ROTTERDAM, The Netherlands -- Biology student Kavita Khemlani is a dog trainer in her spare time. For her studies, she works with animals that she can’t pet if they do their tricks right. Amazingly, she managed to teach the bullsharks and blacknose sharks at the Rotterdam Zoo to improve their feeding behaviour with techniques used originally on dogs and other animals.
“We started training the sharks after one of them was spotted grabbing a fish from the mouth of a turtle in the same tank”, she says. “Everyone realized it was a potentially dangerous situation.” Time for table manners – the sharks were taught to get their food at a distinct spot in the aquarium, and only if they bump their noses into a marked sign.
“In the beginning we rewarded the sharks with food as soon as they swam into the right half of the tank. Then we taught them to get their food at one specific location. Now they’ve learned to bump their noses into a target – they have to choose between a sign with a triangle, and one with a square. They only get food if they touch the square.” The ability to distinguish between such visual stimuli had not convincingly been reported in sharks before.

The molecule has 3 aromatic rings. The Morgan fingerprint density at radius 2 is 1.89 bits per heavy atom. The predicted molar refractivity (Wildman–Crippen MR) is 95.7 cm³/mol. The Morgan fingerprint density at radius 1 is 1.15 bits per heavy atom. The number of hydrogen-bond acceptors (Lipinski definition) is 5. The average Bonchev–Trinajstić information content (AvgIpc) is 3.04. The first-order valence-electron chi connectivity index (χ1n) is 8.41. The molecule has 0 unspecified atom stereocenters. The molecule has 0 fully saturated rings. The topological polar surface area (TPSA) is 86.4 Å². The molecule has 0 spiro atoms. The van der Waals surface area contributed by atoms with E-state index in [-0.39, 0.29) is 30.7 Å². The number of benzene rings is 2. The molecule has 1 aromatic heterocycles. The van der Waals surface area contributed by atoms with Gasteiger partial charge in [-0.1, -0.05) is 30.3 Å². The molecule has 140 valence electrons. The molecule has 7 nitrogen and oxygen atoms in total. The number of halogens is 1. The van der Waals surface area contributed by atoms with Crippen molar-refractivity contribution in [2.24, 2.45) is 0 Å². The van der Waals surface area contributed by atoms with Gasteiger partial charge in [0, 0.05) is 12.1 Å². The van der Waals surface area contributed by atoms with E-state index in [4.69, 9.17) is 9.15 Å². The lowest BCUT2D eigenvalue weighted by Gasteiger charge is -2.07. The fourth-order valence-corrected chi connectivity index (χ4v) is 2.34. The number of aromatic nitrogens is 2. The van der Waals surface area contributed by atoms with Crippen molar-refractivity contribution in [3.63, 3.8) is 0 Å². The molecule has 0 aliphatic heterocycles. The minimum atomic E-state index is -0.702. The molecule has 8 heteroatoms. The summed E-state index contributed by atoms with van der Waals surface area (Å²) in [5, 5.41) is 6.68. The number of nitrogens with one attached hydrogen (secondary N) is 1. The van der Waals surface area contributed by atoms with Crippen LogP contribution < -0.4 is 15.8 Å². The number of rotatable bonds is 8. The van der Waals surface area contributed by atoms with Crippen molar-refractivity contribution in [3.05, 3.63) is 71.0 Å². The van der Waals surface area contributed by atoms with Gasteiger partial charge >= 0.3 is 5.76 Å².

For many visitors to the zoo, the experiments are a real eye-opener. They learn that sharks are not just mindless meat-seeking missiles. Rotterdam Zoo hopes to progress further with the experiments, so that each individual shark gets its own sign. A shark that is sick could get its medicines that way, without the keepers having to remove it from the tank first.
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